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Social media — the online tools we use to keep in constant contact with friends and to spy on strangers — is something many of us believe makes the Internet a more fun, more personal place to be. It makes it easier to keep in touch with people we care about, and facilitates relationships with people we might have never met offline. But for all of its positive points, social media might also entice users (including me) into lowering our guard and sharing too much of ourselves with an audience of unknown observers.

The question “what are you doing?” — which I used to ask my friends on a fairly regular basis — has become obsolete to me. “Oh, wait, don’t tell me. You’re sitting at a cafe in the Nob Hill district of San Francisco, having a latte and reading an email from a colleague in New York.” How did I know? Because their lives are being broadcast, hour by hour (sometimes minute by minute) to me via the web application Twitter, which keeps me in the loop through text-message broadcasts about things I previously didn’t know (or needed to know) about my friends. I recently found out that one friend starts drinking gin and tonics quite early in the afternoon. Another can’t sleep because she frets over the price of good bedsheets. Who are these people?

Another question of days gone by is “what did you do last weekend?” A quick look at photo-sharing community site Flickr will not only tell me what my friends and associates were doing, but will show me what time the photo was taken, where it was taken (on a map, of course), what kind of camera they have, what exposure and focal length were used, and so on. Even art no longer holds a mystery.

This level of detail is what people reveal constantly in recounting their daily lives, in different ways and through different outlets, online through social media. Some of us may not realize it, but the bits and pieces of ourselves online paint a picture of who we are — a picture that is so clear one might question whether we aren’t letting too many strangers into our lives.

Where did this obsession with sharing everything about ourselves come from? In the early days of the Internet, we hid behind “handles” on bulletin boards, cowering in fear of the possible “freak” on the other end of our dial-up connection. Now we strip naked, offering up not only our real names but also our exact location and activity at that very moment. Do we think that just because someone is savvy enough to use Web 2.0 they aren’t up to something bad?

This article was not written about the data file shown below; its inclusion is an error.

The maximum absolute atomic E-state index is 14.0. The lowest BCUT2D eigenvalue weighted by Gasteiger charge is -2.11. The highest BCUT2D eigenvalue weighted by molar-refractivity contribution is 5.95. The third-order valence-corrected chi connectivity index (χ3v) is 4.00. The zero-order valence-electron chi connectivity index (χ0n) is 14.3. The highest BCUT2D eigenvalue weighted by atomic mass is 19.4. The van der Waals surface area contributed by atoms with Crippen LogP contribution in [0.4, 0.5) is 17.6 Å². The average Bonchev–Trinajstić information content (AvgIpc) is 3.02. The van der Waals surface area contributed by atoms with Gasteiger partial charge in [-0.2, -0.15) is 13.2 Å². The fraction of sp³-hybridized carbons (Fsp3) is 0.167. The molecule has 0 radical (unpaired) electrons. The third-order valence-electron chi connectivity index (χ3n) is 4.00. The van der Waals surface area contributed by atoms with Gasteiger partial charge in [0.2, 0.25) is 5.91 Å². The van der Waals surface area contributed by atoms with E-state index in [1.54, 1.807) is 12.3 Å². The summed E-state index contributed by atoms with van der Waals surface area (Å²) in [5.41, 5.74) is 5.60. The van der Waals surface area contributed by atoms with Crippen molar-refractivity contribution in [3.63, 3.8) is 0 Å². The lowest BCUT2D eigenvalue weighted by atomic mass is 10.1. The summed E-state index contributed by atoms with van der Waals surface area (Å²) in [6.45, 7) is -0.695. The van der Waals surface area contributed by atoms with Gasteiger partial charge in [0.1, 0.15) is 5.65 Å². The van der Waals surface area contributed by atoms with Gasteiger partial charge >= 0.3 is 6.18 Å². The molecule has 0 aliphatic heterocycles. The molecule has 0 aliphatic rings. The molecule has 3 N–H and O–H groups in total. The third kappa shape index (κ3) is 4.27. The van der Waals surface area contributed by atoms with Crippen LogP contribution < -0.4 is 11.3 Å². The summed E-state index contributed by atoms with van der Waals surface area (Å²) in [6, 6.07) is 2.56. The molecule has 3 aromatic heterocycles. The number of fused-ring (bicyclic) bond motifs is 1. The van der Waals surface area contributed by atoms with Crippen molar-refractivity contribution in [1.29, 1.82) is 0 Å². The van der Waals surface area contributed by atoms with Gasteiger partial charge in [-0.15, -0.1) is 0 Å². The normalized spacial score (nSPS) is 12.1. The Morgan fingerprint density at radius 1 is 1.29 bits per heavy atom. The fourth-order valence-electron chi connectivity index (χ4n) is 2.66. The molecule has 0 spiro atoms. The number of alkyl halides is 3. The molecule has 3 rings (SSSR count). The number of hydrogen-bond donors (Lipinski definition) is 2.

Seinfeld-esque Nightmare

My own shift from a private person to online personality came back in 2003 with the appearance of Friendster. I worked at a dot-com startup where everyone around me was obsessed with the new concept of social networking. Through Friendster I began the journey of knowing too much about the people in the next office, who I previously knew little — or just enough — about. Through “testimonials” on the site I learned that the buttoned-up middle manager was, after 5 o’clock, the leader of a “bicycle gang” and the mild-mannered graphic designer was a real ladies’ man. I was also made to meld my professional life with my personal, as co-workers flirted with my friends online and friends asked to be introduced to single colleagues. A Seinfeld-esque nightmare.

And it’s not just current co-workers who can become too close for comfort through social networking. Clients, potential employees or employers are no longer strangers either. We all know something about one another, whether it’s because of sites like Friendster or LinkedIn, or because the minute we schedule a meeting we are Googling the other person to dig up “dirt” about them.